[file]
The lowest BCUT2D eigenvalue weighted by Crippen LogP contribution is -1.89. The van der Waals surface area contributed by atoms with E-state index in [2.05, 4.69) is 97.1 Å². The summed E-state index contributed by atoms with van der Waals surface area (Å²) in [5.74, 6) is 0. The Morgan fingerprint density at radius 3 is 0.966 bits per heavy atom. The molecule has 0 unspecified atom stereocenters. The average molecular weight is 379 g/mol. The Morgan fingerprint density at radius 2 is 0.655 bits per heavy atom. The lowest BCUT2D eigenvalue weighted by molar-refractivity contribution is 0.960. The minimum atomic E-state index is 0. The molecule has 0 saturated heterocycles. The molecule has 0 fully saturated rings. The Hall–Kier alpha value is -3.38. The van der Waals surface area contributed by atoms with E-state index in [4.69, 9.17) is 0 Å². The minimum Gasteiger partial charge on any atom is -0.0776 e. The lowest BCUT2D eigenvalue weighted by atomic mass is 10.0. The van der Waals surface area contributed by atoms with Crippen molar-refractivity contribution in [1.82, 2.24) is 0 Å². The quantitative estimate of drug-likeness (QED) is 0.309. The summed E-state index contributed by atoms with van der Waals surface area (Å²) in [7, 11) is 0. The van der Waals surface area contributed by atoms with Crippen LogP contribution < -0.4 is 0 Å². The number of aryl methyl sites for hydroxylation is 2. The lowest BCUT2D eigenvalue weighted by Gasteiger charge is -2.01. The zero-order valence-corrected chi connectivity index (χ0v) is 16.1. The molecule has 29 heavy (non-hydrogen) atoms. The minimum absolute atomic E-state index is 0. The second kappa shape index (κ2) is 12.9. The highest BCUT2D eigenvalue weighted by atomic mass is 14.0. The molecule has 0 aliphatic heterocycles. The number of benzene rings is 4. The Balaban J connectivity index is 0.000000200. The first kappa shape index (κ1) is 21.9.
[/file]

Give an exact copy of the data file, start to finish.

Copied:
The lowest BCUT2D eigenvalue weighted by Crippen LogP contribution is -1.89. The van der Waals surface area contributed by atoms with E-state index in [2.05, 4.69) is 97.1 Å². The summed E-state index contributed by atoms with van der Waals surface area (Å²) in [5.74, 6) is 0. The Morgan fingerprint density at radius 3 is 0.966 bits per heavy atom. The molecule has 0 unspecified atom stereocenters. The average molecular weight is 379 g/mol. The Morgan fingerprint density at radius 2 is 0.655 bits per heavy atom. The lowest BCUT2D eigenvalue weighted by molar-refractivity contribution is 0.960. The minimum atomic E-state index is 0. The molecule has 0 saturated heterocycles. The molecule has 0 fully saturated rings. The Hall–Kier alpha value is -3.38. The van der Waals surface area contributed by atoms with E-state index in [4.69, 9.17) is 0 Å². The minimum Gasteiger partial charge on any atom is -0.0776 e. The lowest BCUT2D eigenvalue weighted by atomic mass is 10.0. The van der Waals surface area contributed by atoms with Crippen molar-refractivity contribution in [1.82, 2.24) is 0 Å². The quantitative estimate of drug-likeness (QED) is 0.309. The summed E-state index contributed by atoms with van der Waals surface area (Å²) in [7, 11) is 0. The van der Waals surface area contributed by atoms with Crippen LogP contribution < -0.4 is 0 Å². The number of aryl methyl sites for hydroxylation is 2. The lowest BCUT2D eigenvalue weighted by Gasteiger charge is -2.01. The zero-order valence-corrected chi connectivity index (χ0v) is 16.1. The molecule has 29 heavy (non-hydrogen) atoms. The minimum absolute atomic E-state index is 0. The second kappa shape index (κ2) is 12.9. The highest BCUT2D eigenvalue weighted by atomic mass is 14.0. The molecule has 0 aliphatic heterocycles. The number of benzene rings is 4. The Balaban J connectivity index is 0.000000200. The first kappa shape index (κ1) is 21.9.